# Show that $7^{\sqrt {5}}>5^{\sqrt {7}}.$

Show that $7^{\sqrt {5}}>5^{\sqrt {7}}.$

I am stuck in this problem.

Any help in solving this problem will be appreciated.

• Hint: Consider the function $$f(x)=\ln((x^2)^{1/x})$$ Use calculus – Ben Grossmann May 17 '16 at 4:38
• Or Bernoulli's inequality: $(1+6)^{\sqrt{5/7}} > 1+6 \cdot \sqrt{5/7} > 1+6\cdot \frac56$ – Macavity May 17 '16 at 5:20

## 3 Answers

$7^{\sqrt {5}}>5^{\sqrt {7}}$ $\Leftrightarrow 7>5^{\sqrt{7/5}}$

$5^{\sqrt{7/5}}=5^{\sqrt{1.4}} <5^{\sqrt{1.44}}=5^{1.2}=5^{6/5}=\sqrt{5^6}=\sqrt{15625}<\sqrt{16807}=\sqrt{7^5}=7$

So, the claim is proved.

• Thanks, it was a great help. – user333900 May 17 '16 at 5:08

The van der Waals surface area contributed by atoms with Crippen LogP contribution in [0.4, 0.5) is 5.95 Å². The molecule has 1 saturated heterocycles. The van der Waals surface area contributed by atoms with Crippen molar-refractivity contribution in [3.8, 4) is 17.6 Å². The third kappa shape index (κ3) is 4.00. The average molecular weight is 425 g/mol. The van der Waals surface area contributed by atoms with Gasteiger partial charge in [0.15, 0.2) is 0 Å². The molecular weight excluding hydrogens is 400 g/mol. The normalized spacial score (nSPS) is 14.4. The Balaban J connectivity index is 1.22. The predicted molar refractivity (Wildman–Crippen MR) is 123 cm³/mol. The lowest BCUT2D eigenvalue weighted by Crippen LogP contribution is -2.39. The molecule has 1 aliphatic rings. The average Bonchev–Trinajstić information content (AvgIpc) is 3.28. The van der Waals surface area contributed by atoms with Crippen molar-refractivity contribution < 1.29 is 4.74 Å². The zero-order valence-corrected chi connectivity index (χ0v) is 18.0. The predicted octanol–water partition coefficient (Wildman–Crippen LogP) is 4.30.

Showing that$$7^{\sqrt {5}}>5^{\sqrt {7}}$$ is te same as showing that $$7^{\frac{1}{\sqrt{7}}}>5^{\frac{1}{\sqrt{5}}}$$ So, now, consider the function $$f(x)=x^{\frac{1}{\sqrt{x}}}$$ After simplification, its derivative writes $$f'x)=-\frac{1}{2} x^{(\frac{1}{\sqrt{x}}-\frac{3}{2})} (\log (x)-2)$$ which cancels for $x=e^2$; so $$x<e^2\implies f'(x)>0$$ $$x=e^2\implies f'(x)=0$$ $$x>e^2\implies f'(x)<0$$ and remark that $e^2\approx 7.38906$. So, we are on a part where the function increases.

Q.E.D.

The problem is equivalent to proving that: $$\frac{\log 7}{\sqrt{7}}>\frac{\log 5}{\sqrt{5}},$$ so it is natural to consider $f(x)=\frac{\log x}{x^2}$. Its first stationary point on $\mathbb{R}^+$ occurs at $x=e^2$.

Since $e^2>7$ and $f'(1)=1>0$, $f$ is an increasing function on the interval $[5,7]$.